My photo story part 1
My passion for photography was first kindled six years ago (in 2010) when I met my step father. When he came around one afternoon he brought with him a digital compact camera (a Nikon Coolpix p80) and said I could use it. My first thoughts were ‘wow’ ‘He’s letting me use his camera’, I instantly turned it on and started fiddling with all the settings trying to understand how everything worked. I first set the camera to ‘auto’ and wondered why the flash kept popping up when I didn’t want it to, it was this mystery that made me want to learn more. I had never even heard of I.S.O, shutter speed or aperture let alone how to control them.
I remember heading outside and adjusting all the camera settings to experiment with what setting was best for what job. I took my first pictures that day (that weren’t on a disposable camera) and I loved it. I ran up to my mum and said ‘look how the flower is sharp and the rest of the photo is blurry’.They both knew I was hooked right from the start, and it was around that time I began choosing my GCSE options.
I flicked through almost every subject and was getting worried until I finally landed on a page that said photography; I knew that this was going be to my focus, something that I actually enjoyed doing at school. Needless to say I chose my other two options by closing my eyes and opening the booklet at a random page, I got stuck with History and IT for my other two options….. C’est la vie.
A Chance Is Taken
The week after I had my first photography class and met my mentor Nour El Gourmari, he was a middle aged Moroccan man with black glasses and a black goatee. His first words to me were ‘How’s it going man?’ It was safe to say I liked him from the start. He was different, and different always means a new perspective.
My mother and step father knew how keen I was about photography and that Christmas I received a brand new Canon 550D. I remember it so clearly, it didn’t seem real at first. I later found out my step father sold one of his motorcycles to pay for that camera, it made me feel so honored.
That morning we went for a walk and I took my first pictures on a DSLR. The clarity of the pictures and complicated settings of the camera only added fuel to the passionate fire that I felt, and still feel today for photography. After that I took my 550D everywhere, experimenting with depth of field and the golden rule. Everything I was leaning from Nour I was practicing in my own time, always looking for new angles and possibilities.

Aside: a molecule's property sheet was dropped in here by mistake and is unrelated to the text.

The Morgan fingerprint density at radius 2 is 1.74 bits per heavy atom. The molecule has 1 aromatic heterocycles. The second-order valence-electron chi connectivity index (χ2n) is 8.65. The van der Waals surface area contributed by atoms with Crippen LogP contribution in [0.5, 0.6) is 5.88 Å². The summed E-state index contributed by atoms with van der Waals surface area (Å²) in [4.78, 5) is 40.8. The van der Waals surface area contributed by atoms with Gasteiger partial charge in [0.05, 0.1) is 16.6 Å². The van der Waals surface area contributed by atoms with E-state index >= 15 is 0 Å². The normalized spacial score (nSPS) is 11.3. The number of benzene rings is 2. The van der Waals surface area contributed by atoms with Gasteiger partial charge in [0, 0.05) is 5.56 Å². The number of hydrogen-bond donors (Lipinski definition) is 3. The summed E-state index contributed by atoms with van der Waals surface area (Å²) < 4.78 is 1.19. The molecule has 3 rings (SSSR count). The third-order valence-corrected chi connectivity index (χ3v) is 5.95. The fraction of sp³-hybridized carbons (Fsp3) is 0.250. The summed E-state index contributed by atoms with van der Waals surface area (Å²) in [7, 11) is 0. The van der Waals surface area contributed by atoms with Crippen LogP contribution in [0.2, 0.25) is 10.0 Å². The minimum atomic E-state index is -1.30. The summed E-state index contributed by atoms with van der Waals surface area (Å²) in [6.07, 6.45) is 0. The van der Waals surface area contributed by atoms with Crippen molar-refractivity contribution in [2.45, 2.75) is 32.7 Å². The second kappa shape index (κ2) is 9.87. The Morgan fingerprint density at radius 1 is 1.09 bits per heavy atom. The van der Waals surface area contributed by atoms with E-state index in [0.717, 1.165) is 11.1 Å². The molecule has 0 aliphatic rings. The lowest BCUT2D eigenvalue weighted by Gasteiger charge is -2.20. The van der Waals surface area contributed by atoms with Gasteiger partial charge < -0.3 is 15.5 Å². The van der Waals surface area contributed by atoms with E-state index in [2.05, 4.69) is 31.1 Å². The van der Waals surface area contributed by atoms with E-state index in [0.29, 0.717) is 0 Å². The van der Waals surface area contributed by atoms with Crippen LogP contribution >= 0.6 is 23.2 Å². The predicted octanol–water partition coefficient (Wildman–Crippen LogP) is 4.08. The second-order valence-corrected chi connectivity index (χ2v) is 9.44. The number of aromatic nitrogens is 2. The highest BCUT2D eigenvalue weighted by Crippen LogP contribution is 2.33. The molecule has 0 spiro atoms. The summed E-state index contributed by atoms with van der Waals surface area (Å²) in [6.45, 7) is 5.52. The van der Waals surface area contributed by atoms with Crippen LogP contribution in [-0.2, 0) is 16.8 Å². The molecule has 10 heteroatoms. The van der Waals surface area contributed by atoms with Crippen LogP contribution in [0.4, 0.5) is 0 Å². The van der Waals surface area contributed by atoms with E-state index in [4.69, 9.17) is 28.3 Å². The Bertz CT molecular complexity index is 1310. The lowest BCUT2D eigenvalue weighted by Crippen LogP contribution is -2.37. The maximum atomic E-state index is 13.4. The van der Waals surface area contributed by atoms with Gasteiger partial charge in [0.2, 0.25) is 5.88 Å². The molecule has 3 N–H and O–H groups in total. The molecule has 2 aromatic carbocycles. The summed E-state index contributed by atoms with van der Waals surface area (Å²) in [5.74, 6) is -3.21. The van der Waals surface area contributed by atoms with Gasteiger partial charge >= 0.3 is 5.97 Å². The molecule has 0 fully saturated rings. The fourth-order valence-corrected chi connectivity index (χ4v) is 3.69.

The year after (in 2011) we went on a trip to Holland and of course my camera came with me,I was amazed by the symmetrical beauty of the canals and the structural perfection of the churches and windmills. These were all perfect subjects for an amateur photographer, eager to snap everything! It was at this time I knew that travelling to new locations and photographing the atmosphere was what I wanted to do more than anything.
In 2013 I passed my GCSE’s with an A* in photography and moved onto A-levels, again photography being my main drive. I also studied English and I.T with some enthusiasm. The first term of my first year I learned a lot of techniques in Adobe Photoshop, it amazed how much you could do with the software and how anyone can create a master piece with the right vision and knowledge.
Around half way through my first year we were called to an assembly held by True Adventure, a charity (founded by Mike Trueman) that conduct expeditions all over the world to help the less fortunate and explore new places. They came to talk to us about their upcoming expedition to Nepal and how they were going to help two schools near Kathmandu that needed to be painted and maintained for the children. If I’m honest I didn’t give it much thought at first (just another assembly), although after a while it grew on me. The opportunity to discover an entirely different way of life and help people who really needed it, was an opportunity that was rare. Not to mention the photographic potential!
With my parents on board, all of the travel costs paid for (thanks Mum & Alan) and all of the required injections. I was off to Nepal with a group of fellow students and staff. It’s safe to say I was nervous, excited and hopeful of all that was to come. Our first night we stayed in a hotel in Kathmandu (still the maddest City I have ever been to). In the morning we visited the Pashuptinath temple, then set out to our project site to help a small village school and present a gift to each child in the village.
Our second week we traveled by mini bus to Chitwan national park to ride elephants and observe the beautiful animals & scenery that the park had to offer, as well as the many quirky shops that surrounded the area. Nepal truly was one of the single best experiences of my life to date and the memories of that trip have continued to inspire me to travel. (Don’t worry about this short description I will be posting a lot about my trip to Nepal in great detail!)